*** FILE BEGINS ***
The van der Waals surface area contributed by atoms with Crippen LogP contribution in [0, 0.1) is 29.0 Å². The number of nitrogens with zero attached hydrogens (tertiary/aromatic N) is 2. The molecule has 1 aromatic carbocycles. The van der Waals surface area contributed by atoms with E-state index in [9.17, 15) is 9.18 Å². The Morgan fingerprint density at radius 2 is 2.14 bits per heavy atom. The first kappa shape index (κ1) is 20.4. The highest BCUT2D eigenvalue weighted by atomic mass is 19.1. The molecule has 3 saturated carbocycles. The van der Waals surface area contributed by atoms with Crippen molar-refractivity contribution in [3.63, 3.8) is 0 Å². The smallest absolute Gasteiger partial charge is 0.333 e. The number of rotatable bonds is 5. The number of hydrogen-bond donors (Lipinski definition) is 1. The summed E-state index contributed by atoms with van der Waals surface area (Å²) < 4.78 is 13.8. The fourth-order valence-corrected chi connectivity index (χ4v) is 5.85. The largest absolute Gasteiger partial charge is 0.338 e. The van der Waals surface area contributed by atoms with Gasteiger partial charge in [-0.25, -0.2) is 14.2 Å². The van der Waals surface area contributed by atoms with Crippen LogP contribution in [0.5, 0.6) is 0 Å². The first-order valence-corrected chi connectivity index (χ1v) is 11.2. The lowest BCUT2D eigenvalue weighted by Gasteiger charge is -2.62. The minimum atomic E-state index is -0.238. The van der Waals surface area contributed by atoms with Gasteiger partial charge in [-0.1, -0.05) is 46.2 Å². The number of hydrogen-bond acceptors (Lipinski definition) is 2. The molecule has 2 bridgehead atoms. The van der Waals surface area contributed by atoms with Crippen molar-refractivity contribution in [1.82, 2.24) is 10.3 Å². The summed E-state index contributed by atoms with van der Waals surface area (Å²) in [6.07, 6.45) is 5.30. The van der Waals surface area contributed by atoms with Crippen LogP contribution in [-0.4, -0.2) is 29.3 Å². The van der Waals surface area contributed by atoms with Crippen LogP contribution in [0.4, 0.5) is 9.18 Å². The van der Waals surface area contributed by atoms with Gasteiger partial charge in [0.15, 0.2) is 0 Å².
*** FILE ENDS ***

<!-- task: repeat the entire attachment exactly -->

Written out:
The van der Waals surface area contributed by atoms with Crippen LogP contribution in [0, 0.1) is 29.0 Å². The number of nitrogens with zero attached hydrogens (tertiary/aromatic N) is 2. The molecule has 1 aromatic carbocycles. The van der Waals surface area contributed by atoms with E-state index in [9.17, 15) is 9.18 Å². The Morgan fingerprint density at radius 2 is 2.14 bits per heavy atom. The first kappa shape index (κ1) is 20.4. The highest BCUT2D eigenvalue weighted by atomic mass is 19.1. The molecule has 3 saturated carbocycles. The van der Waals surface area contributed by atoms with Crippen molar-refractivity contribution in [3.63, 3.8) is 0 Å². The smallest absolute Gasteiger partial charge is 0.333 e. The number of rotatable bonds is 5. The number of hydrogen-bond donors (Lipinski definition) is 1. The summed E-state index contributed by atoms with van der Waals surface area (Å²) < 4.78 is 13.8. The fourth-order valence-corrected chi connectivity index (χ4v) is 5.85. The largest absolute Gasteiger partial charge is 0.338 e. The van der Waals surface area contributed by atoms with Gasteiger partial charge in [-0.25, -0.2) is 14.2 Å². The van der Waals surface area contributed by atoms with Crippen LogP contribution in [0.5, 0.6) is 0 Å². The first-order valence-corrected chi connectivity index (χ1v) is 11.2. The lowest BCUT2D eigenvalue weighted by Gasteiger charge is -2.62. The minimum atomic E-state index is -0.238. The van der Waals surface area contributed by atoms with Gasteiger partial charge in [-0.1, -0.05) is 46.2 Å². The number of hydrogen-bond acceptors (Lipinski definition) is 2. The molecule has 2 bridgehead atoms. The van der Waals surface area contributed by atoms with Crippen molar-refractivity contribution in [1.82, 2.24) is 10.3 Å². The summed E-state index contributed by atoms with van der Waals surface area (Å²) in [6.07, 6.45) is 5.30. The van der Waals surface area contributed by atoms with Crippen LogP contribution in [-0.4, -0.2) is 29.3 Å². The van der Waals surface area contributed by atoms with Crippen LogP contribution in [0.4, 0.5) is 9.18 Å². The van der Waals surface area contributed by atoms with Gasteiger partial charge in [0.15, 0.2) is 0 Å².